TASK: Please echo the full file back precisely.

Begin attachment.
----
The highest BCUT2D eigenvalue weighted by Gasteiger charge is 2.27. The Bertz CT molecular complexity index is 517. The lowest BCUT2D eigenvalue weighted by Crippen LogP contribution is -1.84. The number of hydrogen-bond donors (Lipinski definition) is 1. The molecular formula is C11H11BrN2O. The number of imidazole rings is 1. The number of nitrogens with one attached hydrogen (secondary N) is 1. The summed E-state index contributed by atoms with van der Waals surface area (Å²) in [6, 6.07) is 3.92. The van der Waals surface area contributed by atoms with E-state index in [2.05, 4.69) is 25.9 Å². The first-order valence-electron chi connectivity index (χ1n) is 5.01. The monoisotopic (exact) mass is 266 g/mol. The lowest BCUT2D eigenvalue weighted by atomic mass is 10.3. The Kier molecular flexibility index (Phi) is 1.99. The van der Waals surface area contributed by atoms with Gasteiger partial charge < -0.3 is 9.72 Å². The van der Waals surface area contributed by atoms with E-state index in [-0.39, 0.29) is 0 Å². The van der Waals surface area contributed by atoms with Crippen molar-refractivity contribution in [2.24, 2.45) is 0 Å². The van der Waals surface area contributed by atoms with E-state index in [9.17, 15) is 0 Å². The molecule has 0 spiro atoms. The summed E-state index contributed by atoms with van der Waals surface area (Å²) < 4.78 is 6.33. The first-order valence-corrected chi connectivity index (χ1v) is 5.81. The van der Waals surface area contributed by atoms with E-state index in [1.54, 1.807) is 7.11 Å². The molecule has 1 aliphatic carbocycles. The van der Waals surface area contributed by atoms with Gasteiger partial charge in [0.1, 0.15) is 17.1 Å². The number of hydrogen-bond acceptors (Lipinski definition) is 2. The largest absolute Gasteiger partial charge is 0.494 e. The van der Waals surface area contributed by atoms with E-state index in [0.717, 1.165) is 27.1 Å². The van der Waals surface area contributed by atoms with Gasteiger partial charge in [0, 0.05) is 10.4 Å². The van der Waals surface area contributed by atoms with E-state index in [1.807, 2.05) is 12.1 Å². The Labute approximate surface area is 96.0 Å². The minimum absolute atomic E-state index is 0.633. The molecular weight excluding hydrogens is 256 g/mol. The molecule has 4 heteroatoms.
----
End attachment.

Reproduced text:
The highest BCUT2D eigenvalue weighted by Gasteiger charge is 2.27. The Bertz CT molecular complexity index is 517. The lowest BCUT2D eigenvalue weighted by Crippen LogP contribution is -1.84. The number of hydrogen-bond donors (Lipinski definition) is 1. The molecular formula is C11H11BrN2O. The number of imidazole rings is 1. The number of nitrogens with one attached hydrogen (secondary N) is 1. The summed E-state index contributed by atoms with van der Waals surface area (Å²) in [6, 6.07) is 3.92. The van der Waals surface area contributed by atoms with E-state index in [2.05, 4.69) is 25.9 Å². The first-order valence-electron chi connectivity index (χ1n) is 5.01. The monoisotopic (exact) mass is 266 g/mol. The lowest BCUT2D eigenvalue weighted by atomic mass is 10.3. The Kier molecular flexibility index (Phi) is 1.99. The van der Waals surface area contributed by atoms with Gasteiger partial charge < -0.3 is 9.72 Å². The van der Waals surface area contributed by atoms with E-state index in [-0.39, 0.29) is 0 Å². The van der Waals surface area contributed by atoms with Crippen molar-refractivity contribution in [2.24, 2.45) is 0 Å². The van der Waals surface area contributed by atoms with E-state index in [9.17, 15) is 0 Å². The molecule has 0 spiro atoms. The summed E-state index contributed by atoms with van der Waals surface area (Å²) < 4.78 is 6.33. The first-order valence-corrected chi connectivity index (χ1v) is 5.81. The van der Waals surface area contributed by atoms with E-state index in [1.54, 1.807) is 7.11 Å². The molecule has 1 aliphatic carbocycles. The van der Waals surface area contributed by atoms with Gasteiger partial charge in [0.1, 0.15) is 17.1 Å². The number of hydrogen-bond acceptors (Lipinski definition) is 2. The largest absolute Gasteiger partial charge is 0.494 e. The van der Waals surface area contributed by atoms with E-state index in [0.717, 1.165) is 27.1 Å². The van der Waals surface area contributed by atoms with Gasteiger partial charge in [0, 0.05) is 10.4 Å². The van der Waals surface area contributed by atoms with E-state index in [1.807, 2.05) is 12.1 Å². The Labute approximate surface area is 96.0 Å². The minimum absolute atomic E-state index is 0.633. The molecular weight excluding hydrogens is 256 g/mol. The molecule has 4 heteroatoms.